My first tryst with theatre was as a costume dresser for a high school play. My friends were the ones who were originally involved in it. They thought doing an activity together would be fun so I decided to join them. Hanging out with my friends was fun indeed but the work I was doing had captured my interest. Soon I had signed up for another project and then another and then yet another until I ended up taking dramatics as a subject in the 12th.
I had decided to pursue Humanities and keep nurturing my interest in theatre after high school. I enrolled at SRCC in Delhi University for a B.A (honours) in Economics. But soon enough, I realised that economics was a lot more maths than I wanted to associate myself with. Naturally, I started gravitating to what was soon becoming my main focus – theatre. I joined the college dramatics society. I knew I didn’t want to pursue acting so I directed plays for the college as well as for an amateur theatre group outside. The magic of theatre and the beauty of the Delhi theatre circuit had absolutely won me over, the economics degree just barely hanging in there.
I knew economics wasn’t my cup of tea, but I also wasn’t sure what made the cut. So, I decided to take a year off. In that time, I tried to gain some more experience. I directed a play, worked with a design firm, did economics research for a think tank and finally landed the fated internship at QTP.
I got introduced to QTP via Thespo. Our college dramatics group in Delhi had screened for them not once or twice but thrice, because of the invaluable feedback sessions they provided. I met Quasar during the Thespo Delhi screening and happened to keep in touch with him. Over a conversation about a new play that he was opening, I mentioned I have taken a year off and he just asked me to send in my CV. A few weeks and a telephone interview later I had packed my bags and landed up at QTP’s doorstep in Mumbai. The internship was only to be 6 months long but I ended up staying for three whole years. And those three years were my drama school of learning.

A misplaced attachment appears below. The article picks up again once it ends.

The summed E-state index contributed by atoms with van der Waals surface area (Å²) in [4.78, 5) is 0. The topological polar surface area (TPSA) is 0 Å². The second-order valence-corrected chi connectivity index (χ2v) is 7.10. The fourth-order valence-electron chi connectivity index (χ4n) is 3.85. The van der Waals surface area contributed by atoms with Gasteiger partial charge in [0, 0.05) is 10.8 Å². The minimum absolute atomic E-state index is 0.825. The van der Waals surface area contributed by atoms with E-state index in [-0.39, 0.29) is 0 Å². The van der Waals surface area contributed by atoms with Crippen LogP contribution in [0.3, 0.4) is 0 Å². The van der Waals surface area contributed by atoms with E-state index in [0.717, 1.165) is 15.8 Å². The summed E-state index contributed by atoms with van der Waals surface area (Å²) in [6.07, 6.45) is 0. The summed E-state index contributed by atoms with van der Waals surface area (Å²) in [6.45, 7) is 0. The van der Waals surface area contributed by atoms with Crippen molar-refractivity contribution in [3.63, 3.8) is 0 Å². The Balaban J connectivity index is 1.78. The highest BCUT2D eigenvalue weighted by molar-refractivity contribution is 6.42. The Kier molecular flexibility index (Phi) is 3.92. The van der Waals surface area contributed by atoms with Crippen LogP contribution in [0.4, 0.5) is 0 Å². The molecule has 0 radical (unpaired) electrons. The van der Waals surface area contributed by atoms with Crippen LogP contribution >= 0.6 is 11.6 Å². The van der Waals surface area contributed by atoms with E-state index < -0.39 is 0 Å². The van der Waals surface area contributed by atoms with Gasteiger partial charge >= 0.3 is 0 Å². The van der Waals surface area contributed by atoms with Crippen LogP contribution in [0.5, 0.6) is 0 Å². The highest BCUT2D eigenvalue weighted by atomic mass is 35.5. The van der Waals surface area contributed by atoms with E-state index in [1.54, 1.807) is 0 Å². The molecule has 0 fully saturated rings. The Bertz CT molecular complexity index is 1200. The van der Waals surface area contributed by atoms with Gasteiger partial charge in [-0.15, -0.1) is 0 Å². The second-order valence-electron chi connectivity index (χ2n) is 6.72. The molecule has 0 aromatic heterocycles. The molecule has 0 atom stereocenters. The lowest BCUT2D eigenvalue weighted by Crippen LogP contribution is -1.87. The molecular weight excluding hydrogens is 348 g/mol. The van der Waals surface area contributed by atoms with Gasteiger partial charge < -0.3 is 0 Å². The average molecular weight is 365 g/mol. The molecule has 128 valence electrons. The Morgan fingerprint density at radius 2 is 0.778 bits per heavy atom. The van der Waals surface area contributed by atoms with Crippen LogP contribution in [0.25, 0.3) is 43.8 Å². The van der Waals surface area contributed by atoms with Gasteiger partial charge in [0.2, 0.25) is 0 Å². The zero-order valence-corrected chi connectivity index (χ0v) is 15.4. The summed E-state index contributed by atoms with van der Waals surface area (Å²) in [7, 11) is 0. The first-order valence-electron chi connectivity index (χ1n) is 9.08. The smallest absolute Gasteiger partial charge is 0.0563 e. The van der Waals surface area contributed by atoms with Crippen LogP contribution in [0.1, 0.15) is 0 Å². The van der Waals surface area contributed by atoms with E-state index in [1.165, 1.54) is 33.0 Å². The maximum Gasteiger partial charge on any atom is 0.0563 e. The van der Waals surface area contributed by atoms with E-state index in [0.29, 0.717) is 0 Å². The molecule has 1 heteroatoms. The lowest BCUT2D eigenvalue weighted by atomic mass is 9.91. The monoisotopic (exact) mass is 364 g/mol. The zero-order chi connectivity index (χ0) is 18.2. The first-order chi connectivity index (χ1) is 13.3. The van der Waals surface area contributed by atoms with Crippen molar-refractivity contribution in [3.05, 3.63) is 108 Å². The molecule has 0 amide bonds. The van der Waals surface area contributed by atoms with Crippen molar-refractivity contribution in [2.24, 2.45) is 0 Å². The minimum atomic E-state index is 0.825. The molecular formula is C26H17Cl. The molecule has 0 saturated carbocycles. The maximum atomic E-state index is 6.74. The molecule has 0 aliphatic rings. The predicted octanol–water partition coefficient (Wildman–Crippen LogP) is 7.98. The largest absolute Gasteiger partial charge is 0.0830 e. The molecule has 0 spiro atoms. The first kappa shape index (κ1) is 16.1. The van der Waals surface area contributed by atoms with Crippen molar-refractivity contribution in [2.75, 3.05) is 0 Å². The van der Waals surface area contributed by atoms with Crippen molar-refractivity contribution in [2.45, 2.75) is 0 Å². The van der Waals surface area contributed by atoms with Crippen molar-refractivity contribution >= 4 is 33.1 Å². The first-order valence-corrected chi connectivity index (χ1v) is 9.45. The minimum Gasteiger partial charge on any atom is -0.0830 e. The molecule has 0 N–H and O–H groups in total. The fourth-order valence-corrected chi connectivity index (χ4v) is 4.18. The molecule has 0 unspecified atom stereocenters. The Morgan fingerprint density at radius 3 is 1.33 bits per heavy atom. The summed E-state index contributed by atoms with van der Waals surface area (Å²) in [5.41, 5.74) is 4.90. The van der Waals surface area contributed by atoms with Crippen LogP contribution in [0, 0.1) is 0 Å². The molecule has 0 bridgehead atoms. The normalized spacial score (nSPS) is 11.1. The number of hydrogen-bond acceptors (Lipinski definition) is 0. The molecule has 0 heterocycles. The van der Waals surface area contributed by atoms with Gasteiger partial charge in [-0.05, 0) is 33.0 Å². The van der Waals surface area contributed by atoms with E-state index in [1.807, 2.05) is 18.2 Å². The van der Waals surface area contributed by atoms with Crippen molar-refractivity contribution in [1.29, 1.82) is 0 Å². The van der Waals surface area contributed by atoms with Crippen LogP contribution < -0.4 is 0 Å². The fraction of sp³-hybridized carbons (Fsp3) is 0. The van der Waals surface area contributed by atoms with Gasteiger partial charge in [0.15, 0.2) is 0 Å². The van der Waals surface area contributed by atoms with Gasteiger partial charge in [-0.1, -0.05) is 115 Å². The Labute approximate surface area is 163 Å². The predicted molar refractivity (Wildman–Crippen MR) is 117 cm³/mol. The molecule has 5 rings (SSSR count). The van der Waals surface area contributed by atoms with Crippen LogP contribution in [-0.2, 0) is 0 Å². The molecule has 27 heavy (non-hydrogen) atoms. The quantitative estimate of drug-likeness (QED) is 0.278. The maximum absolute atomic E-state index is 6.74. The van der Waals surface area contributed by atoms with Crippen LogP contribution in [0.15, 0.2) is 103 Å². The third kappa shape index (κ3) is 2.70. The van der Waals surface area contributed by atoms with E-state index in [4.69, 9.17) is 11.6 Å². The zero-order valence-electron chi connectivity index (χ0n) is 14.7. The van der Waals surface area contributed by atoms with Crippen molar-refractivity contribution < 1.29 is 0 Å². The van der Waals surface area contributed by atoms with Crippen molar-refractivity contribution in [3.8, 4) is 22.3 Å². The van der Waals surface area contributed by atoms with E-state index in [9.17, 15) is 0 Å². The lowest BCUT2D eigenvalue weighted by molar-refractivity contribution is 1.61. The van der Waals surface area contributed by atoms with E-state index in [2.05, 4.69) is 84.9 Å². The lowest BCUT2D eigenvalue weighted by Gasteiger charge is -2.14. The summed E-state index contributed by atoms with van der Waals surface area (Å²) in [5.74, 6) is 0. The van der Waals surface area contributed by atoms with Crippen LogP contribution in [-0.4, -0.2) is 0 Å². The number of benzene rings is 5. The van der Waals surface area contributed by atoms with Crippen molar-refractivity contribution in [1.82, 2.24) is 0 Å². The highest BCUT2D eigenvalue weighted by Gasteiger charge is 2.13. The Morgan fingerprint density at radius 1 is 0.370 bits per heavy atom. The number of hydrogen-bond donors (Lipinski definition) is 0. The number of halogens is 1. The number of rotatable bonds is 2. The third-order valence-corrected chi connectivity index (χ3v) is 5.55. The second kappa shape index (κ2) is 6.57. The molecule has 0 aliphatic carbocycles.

I worked as a stage manager for QTP productions and events, ran Thespo for two years and gained much needed clarity on what I wanted to do. My parents were very supportive of me pursuing theatre but they did advise me to find a course that I could study in this field. I knew theatre was it for now and I wanted to challenge myself and better my craft. So, I took my time to zero in on the right course, which ended up being the MA in Collaborative Theatre Production and Design from Guildhall School of Music and Drama, London. The flexible yet intensive nature of the course was what I got attracted to and I was glad I took the opportunity and went for it.
After completing my education, I worked in London with two companies and then returned to India, where I started freelancing as a stage manager and production manager. I loved the backstage and the challenge of setting up shows in unconventional spaces. And one of the biggest shows I had the opportunity of working on was Disney’s Aladdin. As senior stage manager I was at the helm of the ship and had the responsibility of making sure that a musical of that scale ran smoothly. We had a crew of almost 100 people that worked like a well-oiled machine. But a technical heavy show running for a long period of time came with problems of its own.
One of the biggest obstacles we faced was the magic carpet mechanism failing during one technical check. The audience was waiting in the foyer but the mechanism was just stubbornly stuck despite our best efforts to re start it. The magic carpet scene was in the second half so we tried to revive it in the intermission, after the production team made some calls, but to no avail. The team needed to take a decision. In those 15 minutes, we re- choreographed the scene sans the mechanism with the actors, stage managers and stage hands. Our cues were based on time so I went over to tech and we quickly wrote down our new cues. We were ready just in time. The audience walked in. The show resumed. The scene played out beautifully thanks to the synergy of the team and in the end the audience walked out delighted and none the wiser. That experience just feeds into the fact that each and every show is a different experience. That particular show for that particular audience will never be recreated. The transience of it compels each of us to give it our best shot each time the curtain opens. I may have done exceedingly well today but how do I get better tomorrow?
An interest I picked up while wanting to hang out with my friends had grown into work I loved and work that challenged me to do better every day. The collective pursuit of excellence and the push to do the job well has made me strive to put up the best damn show possible every single time. I wouldn’t settle for any less.